If you speak English but your spouse speaks Spanish, each of you must stick to that language with your child. Teach your child that your respective languages are part of who you are. My husband refuses to converse with my children in English and constantly talks to our kids about his culture. My older son is very aware of who in the family speaks which language because we hold fast to our language identities. Explain the situation to your family and friends so that they will not feel offended when you and your child are speaking in a language they might not understand.
4) You have to do what is natural for you.
Speak to your child in your first language. This allows you to express yourself from your heart and gives your child “native input,” which is important for your child’s own language learning. If you want your child to know Mandarin but are not a native speaker, speak to your child in your first language and find another way for your child to learn Mandarin.
5) Be sure both parents know both languages.
If you and your spouse speak different first languages, you may run into trouble if you don’t understand your spouse’s first language. For instance, when my husband and son are conversing in Portuguese, I understand them because I made the long but worthwhile effort of learning the language. I don’t think we could be a bilingual household if I weren’t able to understand so much of the family conversation.
6) Delays and language mix ups are normal and should not be “fixed.”
Children who are exposed to two languages often start speaking later, but the delay will sort itself out. Bilingual children will also have “language mix ups,” which are completely normal and expected. Probably the most common one is code switching, which refers to the use of a word from one language while speaking in the other language. You will probably notice your child forgetting words from one language and substituting those words from the other language. For instance, my son often forgets the word “tadpoles” in English and therefore might say, “Let’s go find some…umm…girinos.” Remember that every child and situation is different and that these issues are necessary growing pains of learning 2 languages at a young age.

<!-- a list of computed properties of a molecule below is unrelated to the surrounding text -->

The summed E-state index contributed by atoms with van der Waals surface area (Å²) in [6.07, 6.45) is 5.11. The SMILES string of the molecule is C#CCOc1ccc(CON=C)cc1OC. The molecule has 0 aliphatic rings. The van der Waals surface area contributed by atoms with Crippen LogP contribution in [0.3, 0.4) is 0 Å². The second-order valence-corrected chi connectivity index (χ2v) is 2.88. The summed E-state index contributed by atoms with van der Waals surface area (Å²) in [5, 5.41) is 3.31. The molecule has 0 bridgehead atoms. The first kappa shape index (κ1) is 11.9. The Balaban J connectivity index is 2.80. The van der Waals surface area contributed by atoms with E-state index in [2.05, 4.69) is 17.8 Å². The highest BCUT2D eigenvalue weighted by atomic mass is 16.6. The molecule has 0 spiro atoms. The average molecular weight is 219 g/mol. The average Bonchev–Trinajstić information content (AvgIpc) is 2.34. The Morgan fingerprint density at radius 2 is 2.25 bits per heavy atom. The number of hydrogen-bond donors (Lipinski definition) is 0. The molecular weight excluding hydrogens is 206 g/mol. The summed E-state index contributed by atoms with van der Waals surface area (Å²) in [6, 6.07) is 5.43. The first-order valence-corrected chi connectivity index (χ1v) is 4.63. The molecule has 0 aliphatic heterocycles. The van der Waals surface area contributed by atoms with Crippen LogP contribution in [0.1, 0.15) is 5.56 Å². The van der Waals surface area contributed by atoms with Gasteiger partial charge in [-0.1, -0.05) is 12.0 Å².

7) Don’t correct your child’s speech.
Correcting children almost always backfires by making them frustrated or self-conscious. A child’s brain is so capable of language learning that no correction is needed. Mistakes are not really mistakes—they are a normal part of language acquisition, of the child’s making sense of the language rules and patterns, and interfering with that process actually does more harm than good. Keep in mind that children outgrow those “mistakes” by themselves.
8) Don’t feel the need to translate for your child.
Sometimes parents will say things first in one language and then the other thinking that they are helping the child understand. In fact, the analogy of the brain being a sponge is true because children quickly learn vocabulary in both languages. When they do not know a word, an explanation or description of the word can be much more effective than slipping into translation. Remember, the more native input of a language they get, the more they will understand and speak.
While raising a bilingual child isn’t an easy task, it is certainly worthwhile. Children benefit from the connections they can make with more people by speaking more than one language. As adults, they can benefit from being bilingual in the workplace. Possibly more important is the cognitive benefits of being bilingual that last throughout one’s lifetime. If you are thinking about raising your child to be bilingual, start early, from birth if possible.
Jenna runs the travel and lifestyle blog This Is My Happiness. She has an M.A. in linguistics and teaches English as a Second Language in California. She has a multicultural family spread out over 3 continents and loves culture, the arts, wine, and photography.